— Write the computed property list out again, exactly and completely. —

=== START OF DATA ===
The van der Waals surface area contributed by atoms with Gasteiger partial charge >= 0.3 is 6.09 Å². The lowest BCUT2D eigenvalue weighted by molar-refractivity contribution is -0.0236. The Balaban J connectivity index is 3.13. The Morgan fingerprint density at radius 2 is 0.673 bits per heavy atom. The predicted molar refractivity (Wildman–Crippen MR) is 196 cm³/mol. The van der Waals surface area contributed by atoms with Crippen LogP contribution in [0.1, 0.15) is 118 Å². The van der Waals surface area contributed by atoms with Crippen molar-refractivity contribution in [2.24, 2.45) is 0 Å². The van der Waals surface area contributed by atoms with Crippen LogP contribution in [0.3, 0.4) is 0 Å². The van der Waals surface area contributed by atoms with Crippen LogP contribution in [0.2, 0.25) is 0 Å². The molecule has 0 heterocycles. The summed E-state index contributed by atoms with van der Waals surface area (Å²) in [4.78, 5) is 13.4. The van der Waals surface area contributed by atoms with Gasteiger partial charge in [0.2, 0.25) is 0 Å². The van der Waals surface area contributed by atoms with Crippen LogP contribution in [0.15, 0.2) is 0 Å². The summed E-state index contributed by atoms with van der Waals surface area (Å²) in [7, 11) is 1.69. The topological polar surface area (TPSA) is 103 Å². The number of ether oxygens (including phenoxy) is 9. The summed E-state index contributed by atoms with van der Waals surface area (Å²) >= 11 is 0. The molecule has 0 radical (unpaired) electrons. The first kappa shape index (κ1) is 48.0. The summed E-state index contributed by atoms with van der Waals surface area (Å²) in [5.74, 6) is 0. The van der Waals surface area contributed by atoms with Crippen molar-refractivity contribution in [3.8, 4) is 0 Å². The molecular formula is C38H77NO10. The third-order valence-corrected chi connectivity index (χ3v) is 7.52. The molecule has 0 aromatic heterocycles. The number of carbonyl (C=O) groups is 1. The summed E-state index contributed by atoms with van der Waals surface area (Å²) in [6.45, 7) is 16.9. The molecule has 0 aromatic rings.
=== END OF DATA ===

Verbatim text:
The van der Waals surface area contributed by atoms with Gasteiger partial charge >= 0.3 is 6.09 Å². The lowest BCUT2D eigenvalue weighted by molar-refractivity contribution is -0.0236. The Balaban J connectivity index is 3.13. The Morgan fingerprint density at radius 2 is 0.673 bits per heavy atom. The predicted molar refractivity (Wildman–Crippen MR) is 196 cm³/mol. The van der Waals surface area contributed by atoms with Crippen LogP contribution in [0.1, 0.15) is 118 Å². The van der Waals surface area contributed by atoms with Crippen molar-refractivity contribution in [2.24, 2.45) is 0 Å². The van der Waals surface area contributed by atoms with Crippen LogP contribution in [0.3, 0.4) is 0 Å². The van der Waals surface area contributed by atoms with Crippen LogP contribution in [0.2, 0.25) is 0 Å². The molecule has 0 heterocycles. The summed E-state index contributed by atoms with van der Waals surface area (Å²) in [4.78, 5) is 13.4. The van der Waals surface area contributed by atoms with Gasteiger partial charge in [0.2, 0.25) is 0 Å². The van der Waals surface area contributed by atoms with Crippen LogP contribution in [0.15, 0.2) is 0 Å². The summed E-state index contributed by atoms with van der Waals surface area (Å²) in [7, 11) is 1.69. The topological polar surface area (TPSA) is 103 Å². The number of ether oxygens (including phenoxy) is 9. The summed E-state index contributed by atoms with van der Waals surface area (Å²) >= 11 is 0. The molecule has 0 radical (unpaired) electrons. The first kappa shape index (κ1) is 48.0. The summed E-state index contributed by atoms with van der Waals surface area (Å²) in [5.74, 6) is 0. The van der Waals surface area contributed by atoms with Crippen molar-refractivity contribution in [3.8, 4) is 0 Å². The molecular formula is C38H77NO10. The third-order valence-corrected chi connectivity index (χ3v) is 7.52. The molecule has 0 aromatic heterocycles. The number of carbonyl (C=O) groups is 1. The summed E-state index contributed by atoms with van der Waals surface area (Å²) in [6.45, 7) is 16.9. The molecule has 0 aromatic rings.